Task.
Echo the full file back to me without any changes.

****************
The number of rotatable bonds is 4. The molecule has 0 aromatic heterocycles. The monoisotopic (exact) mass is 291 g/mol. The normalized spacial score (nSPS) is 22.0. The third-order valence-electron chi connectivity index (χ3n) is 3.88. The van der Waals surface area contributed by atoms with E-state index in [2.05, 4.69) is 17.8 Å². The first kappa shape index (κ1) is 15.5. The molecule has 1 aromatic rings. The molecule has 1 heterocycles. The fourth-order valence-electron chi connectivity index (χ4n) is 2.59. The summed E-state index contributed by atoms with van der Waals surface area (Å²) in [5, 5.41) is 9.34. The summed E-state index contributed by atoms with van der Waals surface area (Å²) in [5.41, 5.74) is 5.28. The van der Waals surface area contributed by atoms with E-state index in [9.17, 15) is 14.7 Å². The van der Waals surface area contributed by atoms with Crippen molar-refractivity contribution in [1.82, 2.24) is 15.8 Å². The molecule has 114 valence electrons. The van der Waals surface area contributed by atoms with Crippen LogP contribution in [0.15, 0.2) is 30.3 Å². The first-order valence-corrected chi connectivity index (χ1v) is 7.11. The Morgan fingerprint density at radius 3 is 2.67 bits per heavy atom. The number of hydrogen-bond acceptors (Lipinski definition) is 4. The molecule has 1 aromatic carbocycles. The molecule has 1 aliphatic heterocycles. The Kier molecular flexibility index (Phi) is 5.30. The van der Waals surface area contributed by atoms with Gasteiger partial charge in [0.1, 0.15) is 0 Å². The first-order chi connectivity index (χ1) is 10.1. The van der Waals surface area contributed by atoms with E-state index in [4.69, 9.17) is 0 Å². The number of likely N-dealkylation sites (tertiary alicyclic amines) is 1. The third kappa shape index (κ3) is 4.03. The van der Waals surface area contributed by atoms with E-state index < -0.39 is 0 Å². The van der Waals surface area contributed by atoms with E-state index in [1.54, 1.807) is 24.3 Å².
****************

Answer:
The number of rotatable bonds is 4. The molecule has 0 aromatic heterocycles. The monoisotopic (exact) mass is 291 g/mol. The normalized spacial score (nSPS) is 22.0. The third-order valence-electron chi connectivity index (χ3n) is 3.88. The van der Waals surface area contributed by atoms with E-state index in [2.05, 4.69) is 17.8 Å². The first kappa shape index (κ1) is 15.5. The molecule has 1 aromatic rings. The molecule has 1 heterocycles. The fourth-order valence-electron chi connectivity index (χ4n) is 2.59. The summed E-state index contributed by atoms with van der Waals surface area (Å²) in [5, 5.41) is 9.34. The summed E-state index contributed by atoms with van der Waals surface area (Å²) in [5.41, 5.74) is 5.28. The van der Waals surface area contributed by atoms with E-state index in [9.17, 15) is 14.7 Å². The van der Waals surface area contributed by atoms with Crippen molar-refractivity contribution in [1.82, 2.24) is 15.8 Å². The molecule has 114 valence electrons. The van der Waals surface area contributed by atoms with Crippen LogP contribution in [0.15, 0.2) is 30.3 Å². The first-order valence-corrected chi connectivity index (χ1v) is 7.11. The Morgan fingerprint density at radius 3 is 2.67 bits per heavy atom. The number of hydrogen-bond acceptors (Lipinski definition) is 4. The molecule has 1 aromatic carbocycles. The molecule has 1 aliphatic heterocycles. The Kier molecular flexibility index (Phi) is 5.30. The van der Waals surface area contributed by atoms with Gasteiger partial charge in [0.1, 0.15) is 0 Å². The first-order chi connectivity index (χ1) is 10.1. The van der Waals surface area contributed by atoms with E-state index in [4.69, 9.17) is 0 Å². The number of likely N-dealkylation sites (tertiary alicyclic amines) is 1. The third kappa shape index (κ3) is 4.03. The van der Waals surface area contributed by atoms with E-state index < -0.39 is 0 Å². The van der Waals surface area contributed by atoms with E-state index in [1.54, 1.807) is 24.3 Å².